What you’re looking at there is something called The Local Cavity–although in this case “local” takes on a meaning somewhat larger than in typical conversation. It’s essentially a 300-light-year in diameter hole in space. Maybe ‘hole’ is stretching it a bit, since it’s not so much that it’s empty, as that it’s WAY less full than the average across the galaxy.
These findings, and the 3D maps that come with them come from research done by a team at University of California, Berkeley. Their full paper (from which the image is taken) is freely available online if you want to see more about how they came to their findings, or see some of the other visuals generated from their map.
For a more popularized version of the really cool bit, let me quote the Discover.com article:
What is obvious in the maps is a white region in the center (where the sun is located), highlighting the Local Cavity. On the edges of the cavity is a “wall” of very dense, neutral gas interspersed with “interstellar tunnels.” These tunnels connect our cavity with other surrounding cavities.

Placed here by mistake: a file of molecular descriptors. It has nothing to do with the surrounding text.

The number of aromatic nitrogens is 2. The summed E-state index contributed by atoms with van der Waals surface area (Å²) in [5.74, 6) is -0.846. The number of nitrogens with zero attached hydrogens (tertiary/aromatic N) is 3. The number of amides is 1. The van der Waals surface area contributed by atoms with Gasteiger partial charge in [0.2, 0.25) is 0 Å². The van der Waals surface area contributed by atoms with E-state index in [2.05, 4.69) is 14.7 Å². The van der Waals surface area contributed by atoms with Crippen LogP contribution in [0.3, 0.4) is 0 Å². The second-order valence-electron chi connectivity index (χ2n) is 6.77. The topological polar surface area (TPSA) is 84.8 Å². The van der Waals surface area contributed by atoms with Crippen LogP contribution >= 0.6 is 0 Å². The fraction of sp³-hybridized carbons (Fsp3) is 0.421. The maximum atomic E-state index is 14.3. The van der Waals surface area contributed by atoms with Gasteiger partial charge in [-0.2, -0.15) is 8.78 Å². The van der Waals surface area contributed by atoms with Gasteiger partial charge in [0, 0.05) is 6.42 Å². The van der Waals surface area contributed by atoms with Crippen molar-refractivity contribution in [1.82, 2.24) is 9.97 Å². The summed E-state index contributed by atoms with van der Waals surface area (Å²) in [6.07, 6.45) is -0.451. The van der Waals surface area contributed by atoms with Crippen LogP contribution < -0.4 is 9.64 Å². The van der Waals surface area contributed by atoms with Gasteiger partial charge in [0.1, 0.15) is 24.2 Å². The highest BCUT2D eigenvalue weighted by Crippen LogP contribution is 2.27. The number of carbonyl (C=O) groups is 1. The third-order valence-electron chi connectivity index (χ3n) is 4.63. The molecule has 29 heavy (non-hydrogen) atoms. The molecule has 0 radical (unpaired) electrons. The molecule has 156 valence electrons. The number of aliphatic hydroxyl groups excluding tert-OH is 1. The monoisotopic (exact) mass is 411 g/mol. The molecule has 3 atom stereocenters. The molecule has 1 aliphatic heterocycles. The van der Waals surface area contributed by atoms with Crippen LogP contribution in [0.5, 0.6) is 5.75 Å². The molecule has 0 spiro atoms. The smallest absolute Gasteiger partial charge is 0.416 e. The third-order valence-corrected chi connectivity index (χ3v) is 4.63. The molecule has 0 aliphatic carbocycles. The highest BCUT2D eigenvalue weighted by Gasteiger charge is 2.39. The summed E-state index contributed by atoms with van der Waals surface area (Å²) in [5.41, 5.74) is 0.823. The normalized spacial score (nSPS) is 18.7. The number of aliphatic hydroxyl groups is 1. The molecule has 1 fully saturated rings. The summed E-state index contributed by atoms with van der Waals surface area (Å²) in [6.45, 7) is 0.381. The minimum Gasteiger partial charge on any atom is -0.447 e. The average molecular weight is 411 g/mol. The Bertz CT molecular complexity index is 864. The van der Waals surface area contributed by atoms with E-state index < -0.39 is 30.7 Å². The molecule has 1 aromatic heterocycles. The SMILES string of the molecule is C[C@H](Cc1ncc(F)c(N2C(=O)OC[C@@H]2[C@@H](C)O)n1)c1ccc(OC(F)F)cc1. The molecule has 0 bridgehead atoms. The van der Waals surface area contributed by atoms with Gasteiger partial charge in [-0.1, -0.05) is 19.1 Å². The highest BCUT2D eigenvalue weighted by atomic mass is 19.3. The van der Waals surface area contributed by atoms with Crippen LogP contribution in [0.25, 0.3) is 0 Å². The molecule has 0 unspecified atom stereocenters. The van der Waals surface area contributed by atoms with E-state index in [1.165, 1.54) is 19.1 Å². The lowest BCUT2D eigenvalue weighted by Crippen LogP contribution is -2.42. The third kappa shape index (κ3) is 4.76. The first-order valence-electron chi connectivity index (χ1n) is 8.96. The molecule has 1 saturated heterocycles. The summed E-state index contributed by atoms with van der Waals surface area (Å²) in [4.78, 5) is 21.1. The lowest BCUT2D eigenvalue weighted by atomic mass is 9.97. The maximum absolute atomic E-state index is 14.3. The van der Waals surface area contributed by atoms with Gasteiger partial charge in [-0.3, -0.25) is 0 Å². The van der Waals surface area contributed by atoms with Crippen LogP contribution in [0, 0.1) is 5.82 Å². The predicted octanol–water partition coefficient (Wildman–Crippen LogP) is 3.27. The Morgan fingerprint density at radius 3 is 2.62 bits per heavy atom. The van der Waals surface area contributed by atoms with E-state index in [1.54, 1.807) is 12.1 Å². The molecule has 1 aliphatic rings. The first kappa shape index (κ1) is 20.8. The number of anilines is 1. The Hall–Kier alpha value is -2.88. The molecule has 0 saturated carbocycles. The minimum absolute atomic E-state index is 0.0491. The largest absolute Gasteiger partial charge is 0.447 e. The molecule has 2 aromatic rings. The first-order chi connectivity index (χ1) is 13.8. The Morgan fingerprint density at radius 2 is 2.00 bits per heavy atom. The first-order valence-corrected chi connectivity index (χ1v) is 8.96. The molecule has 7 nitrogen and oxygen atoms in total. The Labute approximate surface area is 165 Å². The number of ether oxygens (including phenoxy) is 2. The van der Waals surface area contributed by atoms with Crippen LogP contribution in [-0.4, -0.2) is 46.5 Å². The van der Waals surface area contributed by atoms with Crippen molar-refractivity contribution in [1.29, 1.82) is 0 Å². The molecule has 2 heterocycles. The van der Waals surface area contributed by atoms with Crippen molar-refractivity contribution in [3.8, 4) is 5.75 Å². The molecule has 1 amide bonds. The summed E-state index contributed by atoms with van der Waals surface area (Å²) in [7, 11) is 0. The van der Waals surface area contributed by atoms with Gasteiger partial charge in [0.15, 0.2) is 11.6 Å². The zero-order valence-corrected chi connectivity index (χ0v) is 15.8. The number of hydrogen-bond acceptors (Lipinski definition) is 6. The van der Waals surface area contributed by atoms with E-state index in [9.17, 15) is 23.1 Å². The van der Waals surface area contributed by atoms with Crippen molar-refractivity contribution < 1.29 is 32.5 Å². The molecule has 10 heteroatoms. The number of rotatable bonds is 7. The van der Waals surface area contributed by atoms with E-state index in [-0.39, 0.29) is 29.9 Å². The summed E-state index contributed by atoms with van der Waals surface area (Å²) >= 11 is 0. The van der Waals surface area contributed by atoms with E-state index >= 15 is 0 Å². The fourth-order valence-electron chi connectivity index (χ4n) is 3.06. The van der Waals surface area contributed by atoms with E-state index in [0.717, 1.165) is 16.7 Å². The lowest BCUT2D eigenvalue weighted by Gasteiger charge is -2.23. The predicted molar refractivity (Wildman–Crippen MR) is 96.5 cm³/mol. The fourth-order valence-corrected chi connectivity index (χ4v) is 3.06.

Interestingly, by analyzing one particular absorption line (caused by doubly ionized calcium — CaII), it appears that the Local Cavity contains filamentary structures of partially ionized gas, creating a honeycomb-like pattern of smaller interstellar cells.
Although the cause of this cell-like structuring is unknown at present, it is thought that the Local Cavity was formed after a series of supernovae detonated nearby, blowing the cool, dense interstellar medium away and replacing it with a very tenuous volume of hot plasma, creating a ‘bubble.’
The idea that we live in the blast hollow of a series of supernovae is cool enough on its own, but for someone who’s done the sensawunda reading I’ve done, everything up there connects to all kinds of fantastical SF ideas.
The fact that we are in a pocket? The fact that there’s a dense wall around this pocket? The fact that even the Cavity itself is made up of a honeycomb of cells left from popping bubbles of post-supernova plasma? Every one of those things resonates with stuff I’ve been reading for years. The echos of science fiction just makes the awesome chorus of science sound even cooler.